• Having near-obligately aquatic adults means that your adults cannot easily leave the bodies of water they live in if there is a drought, a red tide/eutrophication, or other disasters that make the body of water uninhabitable.
  • Additionally, your reproductive-age adults cannot easily disperse to new populations, making them very vulnerable to reproductive isolation and inbreeding. A good example of this is how global lissamphibian diversity has been gradually shaved away over time (e.g., there used to be salamanders on every continental landmass (based on fossils), but today salamanders are absent from Africa, western Asia, most of South America, and all of Oceania), and most of those belong to a single family (Salamandridae, coincidentally the least water-dependent) due to being very environmentally isolated.
  • The juveniles are able to disperse, but smaller organisms have a harder time dispersing to new environments because they have less fat reserves and the distance between habitats represents a longer distance relative to body length (big animals migrate easier).
  • Having cutaneous skin comes with some big side effects. Notably an increased vulnerability to environmental toxins (there's a reason chytrid fungus kills frogs and not lizards), and the fact that at larger sizes your species would struggle to obtain enough oxygen due to the square-cubed law. This is why the giant salamanders Andrias and Cryptobranchus are so wrinkly looking and live such low-activity lifestyles. Having complex, highly-enfolded organs like gills or a complex rectum would work better.
  • A better idea would be to have the adults retain the ability to stay on land for prolonged periods anyway. There's generally a reason why many littoral niches throughout history have been increasingly occupied by amniotes (e.g., crocodiles, aquatic lizards, turtles, aquatic snakes) instead of amphibians. A broader question would be this: what can your species do that an appropriately-sized crocodilian cannot accomplish already?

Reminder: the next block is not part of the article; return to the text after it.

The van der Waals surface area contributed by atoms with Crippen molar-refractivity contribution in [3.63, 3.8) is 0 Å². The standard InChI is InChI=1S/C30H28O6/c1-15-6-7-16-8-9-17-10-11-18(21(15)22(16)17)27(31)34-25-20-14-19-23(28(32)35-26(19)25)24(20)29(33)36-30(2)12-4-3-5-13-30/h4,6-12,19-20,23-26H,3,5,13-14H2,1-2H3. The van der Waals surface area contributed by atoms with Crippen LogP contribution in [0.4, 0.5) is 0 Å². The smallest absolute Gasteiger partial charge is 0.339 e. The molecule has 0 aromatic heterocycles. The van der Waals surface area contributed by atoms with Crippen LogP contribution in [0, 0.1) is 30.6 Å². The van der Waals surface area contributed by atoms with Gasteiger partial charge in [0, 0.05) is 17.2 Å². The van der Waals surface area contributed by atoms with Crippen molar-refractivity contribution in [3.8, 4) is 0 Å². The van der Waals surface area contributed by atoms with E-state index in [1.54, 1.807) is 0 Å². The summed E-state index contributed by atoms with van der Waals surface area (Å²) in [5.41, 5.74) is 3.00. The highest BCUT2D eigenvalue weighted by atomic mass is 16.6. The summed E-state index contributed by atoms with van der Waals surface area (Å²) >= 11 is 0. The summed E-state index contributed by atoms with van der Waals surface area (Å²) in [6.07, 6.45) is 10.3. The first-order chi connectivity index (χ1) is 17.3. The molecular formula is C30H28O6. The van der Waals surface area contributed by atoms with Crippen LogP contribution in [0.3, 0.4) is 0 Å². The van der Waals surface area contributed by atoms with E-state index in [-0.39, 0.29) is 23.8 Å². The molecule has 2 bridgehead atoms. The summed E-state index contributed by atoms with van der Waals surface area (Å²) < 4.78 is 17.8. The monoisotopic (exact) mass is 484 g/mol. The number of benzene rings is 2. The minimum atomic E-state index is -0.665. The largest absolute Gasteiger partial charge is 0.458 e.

• $\begingroup$ OK, I have thought it before but now I am writing it. @user2352714, you need a better moniker. $\endgroup$
    – Willk
    Commented Mar 23, 2021 at 20:45
  • $\begingroup$ @Willk Any reason? I never changed my name because I'm terrible with coming up with names. $\endgroup$ Commented Mar 23, 2021 at 21:02
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    $\begingroup$ "Any Reason" will work fine. $\endgroup$
    – Willk
    Commented Mar 23, 2021 at 22:05

It's turtles all the way down the list.

  • Most of the time in freshwater: check. Bog turtle, say.
  • Brief period on land for larvae that return to the water to feed: check.
  • Flattened limbs: check.
  • Moist skin to absorb oxygen: check! seriously! The caveat is that it's only during hibernation - their needs are too much when they're active. For now. Evolution hasn't stopped doing its thing!
  • $\begingroup$ Indeed, you can get most of this from mammals, specifically the pinnipeds - seals, walruses, &c. (Or go completely marine, as with the cetaceans.) Metabolic requirements are way too great for an oxygen-absorbing skin to be practical, though. Compare the internal area of lungs or gills (50-75 m^2 for human lungs) vs surface area. $\endgroup$
    – jamesqf
    Commented Mar 24, 2021 at 19:26